But they also remained lower because historical skills shortages had been resolved, more people were pursuing further study and graduates were content to wait for better jobs, which they eventually found.

“Undoubtedly there is a much slower transition going on,” Mr Norton said. “Four months out [from university] people are still holding out for a decent full-time job. It is not worth taking just any job at that point when you’ve still got your student part-time job to keep you going.”

The subject areas with the lowest proportion of full-time employment after four months were the creative arts (55.4 per cent), science and mathematics (59 per cent), psychology (60.7 per cent) and communications (61.7 per cent).

In a finding the report’s authors labelled “interesting”, graduates in regional and remote areas were more likely to be in full-time work four months after leaving university (75.5 per cent) than those in metropolitan areas (70.6 per cent).

The survey also noted a shift to part-time employment, primarily due to the “relatively weak” state of the labour market since the GFC. Since 2008, the proportion of employed graduates working part-time increased to 37.9 per cent from 22.8 per cent.

Many of those people were not seeking more hours due to continuing studies. But a stubbornly high 19.7 per cent of all employed graduates were unhappily underemployed, with the highest concentration in the creative arts, communications, tourism and hospitality, the humanities, science and maths.

The gender pay gap for undergraduates dropped from 6.4 per cent to 1.9 per cent – the lowest in 40 years of records. But for people who finished postgraduate degrees by coursework, the gender pay gap actually widened to $15,000, or 19.7 per cent.

The survey, published by the federal Department of Education, was based on 121,000 responses from graduates of Australian universities and other tertiary institutions. In addition to employment outcomes, it also measures students’ satisfaction with their courses.

In 2017, the subjects with the course areas with the lowest level of satisfaction were computing, IT and engineering, though satisfaction for all study areas still exceeded 70 per cent. Only in engineering did fewer than 50 per cent of university leavers rate their teachers positively.

Education Minister Simon Birmingham said future students should use the data to make a better informed choice about their studies.

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How to make sense of Canva’s $1 billion valuation

Unicorns are mythical creatures. Both in the ancient literature sense – and in the billion-dollar start-up sense.
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Canva, a white-hot, Surry Hills-based design software start-up became the world’s latest “unicorn” this week – a private company valued at more $US1 billion.

It marks a significant milestone for the fast-growing company, and is another sign of the momentum in Australia’s maturing tech industry.

Still, there are reasons not to get too carried away by the news.

For one thing, “unicorns” used to be rare, hence the moniker. That is no longer really the case.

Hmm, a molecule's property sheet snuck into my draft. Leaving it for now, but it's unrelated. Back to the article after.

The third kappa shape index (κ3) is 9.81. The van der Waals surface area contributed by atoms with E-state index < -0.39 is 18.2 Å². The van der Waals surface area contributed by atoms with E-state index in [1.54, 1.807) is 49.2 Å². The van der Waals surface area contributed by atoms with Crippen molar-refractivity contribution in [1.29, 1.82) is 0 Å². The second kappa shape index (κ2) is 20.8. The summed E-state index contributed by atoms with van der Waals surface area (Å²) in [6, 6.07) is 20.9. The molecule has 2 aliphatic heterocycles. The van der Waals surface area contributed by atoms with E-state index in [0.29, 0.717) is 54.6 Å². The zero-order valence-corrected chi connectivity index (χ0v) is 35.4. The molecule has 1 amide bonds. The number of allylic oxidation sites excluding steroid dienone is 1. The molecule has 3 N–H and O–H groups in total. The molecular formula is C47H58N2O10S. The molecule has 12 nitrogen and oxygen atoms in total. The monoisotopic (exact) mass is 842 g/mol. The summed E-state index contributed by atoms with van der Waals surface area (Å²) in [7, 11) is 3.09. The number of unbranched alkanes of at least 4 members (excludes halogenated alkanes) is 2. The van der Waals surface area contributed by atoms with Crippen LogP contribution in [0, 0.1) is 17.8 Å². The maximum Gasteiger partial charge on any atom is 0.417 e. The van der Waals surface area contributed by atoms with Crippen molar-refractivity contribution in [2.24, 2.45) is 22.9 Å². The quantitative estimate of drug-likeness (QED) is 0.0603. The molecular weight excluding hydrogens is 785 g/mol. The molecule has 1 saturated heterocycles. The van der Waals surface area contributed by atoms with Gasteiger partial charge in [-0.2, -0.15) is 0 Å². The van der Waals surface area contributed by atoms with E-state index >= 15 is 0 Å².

According to CB Insights, a start-up research firm, there are now 224 of them around the world (some of the better-known ones include Uber, Airbnb and Spotify).

Canva is the only Australian firm currently on the list – and the first to make it on there since Atlassian. It could have been valued even higher.

“We could have raised at a higher valuation from other investors, but that’s not something we wanted to do,” co-founder Cliff Obrecht told me this week.

Yet is also important to note that start-up valuations should really be taken with a grain of salt.

Don’t just take my word for that.

“All these private valuations are fake … It’s all on paper, it’s all a myth”, Bill Gurley, a widely respected US venture capitalist, and an early backer of Facebook and Uber, famously said in 2015.

Start-up valuations have also been described by Bloomberg as “fuzzy”, “insane” and “kind of made up”.

It is difficult to succinctly explain why, but here is an attempt.

Venture capital firms that back start-ups typically demand provisions to limit their downside risk.

After all, investing in start-ups is risky. Most of them (anywhere from 60 to 90 per cent, depending upon who you listen to) end up failing.

Common protections VCs get when investing in start-ups include “liquidation preferences” that, in the event of a sale or float or wind-up, ensure they get paid back before anyone else; and “ratchets” that entitle them to more shares if a certain return threshold isn’t achieved.

So, while the sale of a small percentage of a company at a certain price may imply a big valuation, the reality is much more complicated.

In any case, “unicorn” status is coveted by start-ups for a few reasons.

It’s a powerful tool for recruitment – the battle for talent in the tech industry is fierce. It’s also a good, easy news story to tell.

Canva’s raising was picked up by various outlets, here and abroad, some of which don’t normally cover the field. Hey, it’s three days after the fact, and I’m still writing about it here.

The upshot is that many people (potential users) who hadn’t heard of the service before, will have now. Well played.

Achieving a high valuation from investors, though, is not without risks.

It exposes a private company to the possibility of a dreaded “down round” in future.

“That’s definitely a risk,” Blackbird Ventures partner Rick Baker, one of Canva’s earliest backers, told me this week. “But it’s one we were obviously willing to take.”

Seven “unicorns” suffered this fate last year – you could say they had their horns ripped off. They were sold, or had to raise money, at valuations below the $US1 billion mark.